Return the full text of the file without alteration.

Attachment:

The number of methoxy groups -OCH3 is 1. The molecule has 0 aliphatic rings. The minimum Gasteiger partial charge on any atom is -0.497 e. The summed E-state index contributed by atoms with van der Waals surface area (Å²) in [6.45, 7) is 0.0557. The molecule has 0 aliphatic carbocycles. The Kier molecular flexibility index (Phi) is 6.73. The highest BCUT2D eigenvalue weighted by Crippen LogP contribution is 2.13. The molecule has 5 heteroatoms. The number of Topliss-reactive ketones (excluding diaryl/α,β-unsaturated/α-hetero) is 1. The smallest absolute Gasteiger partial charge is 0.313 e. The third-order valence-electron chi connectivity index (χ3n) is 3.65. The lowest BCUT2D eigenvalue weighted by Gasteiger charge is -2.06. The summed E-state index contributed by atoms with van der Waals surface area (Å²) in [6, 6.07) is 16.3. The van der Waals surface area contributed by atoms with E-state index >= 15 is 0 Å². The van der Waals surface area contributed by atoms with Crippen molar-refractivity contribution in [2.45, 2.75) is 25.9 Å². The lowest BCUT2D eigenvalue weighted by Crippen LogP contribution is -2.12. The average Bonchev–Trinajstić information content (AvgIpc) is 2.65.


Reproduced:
The number of methoxy groups -OCH3 is 1. The molecule has 0 aliphatic rings. The minimum Gasteiger partial charge on any atom is -0.497 e. The summed E-state index contributed by atoms with van der Waals surface area (Å²) in [6.45, 7) is 0.0557. The molecule has 0 aliphatic carbocycles. The Kier molecular flexibility index (Phi) is 6.73. The highest BCUT2D eigenvalue weighted by Crippen LogP contribution is 2.13. The molecule has 5 heteroatoms. The number of Topliss-reactive ketones (excluding diaryl/α,β-unsaturated/α-hetero) is 1. The smallest absolute Gasteiger partial charge is 0.313 e. The third-order valence-electron chi connectivity index (χ3n) is 3.65. The lowest BCUT2D eigenvalue weighted by Gasteiger charge is -2.06. The summed E-state index contributed by atoms with van der Waals surface area (Å²) in [6, 6.07) is 16.3. The van der Waals surface area contributed by atoms with E-state index >= 15 is 0 Å². The van der Waals surface area contributed by atoms with Crippen molar-refractivity contribution in [2.45, 2.75) is 25.9 Å². The lowest BCUT2D eigenvalue weighted by Crippen LogP contribution is -2.12. The average Bonchev–Trinajstić information content (AvgIpc) is 2.65.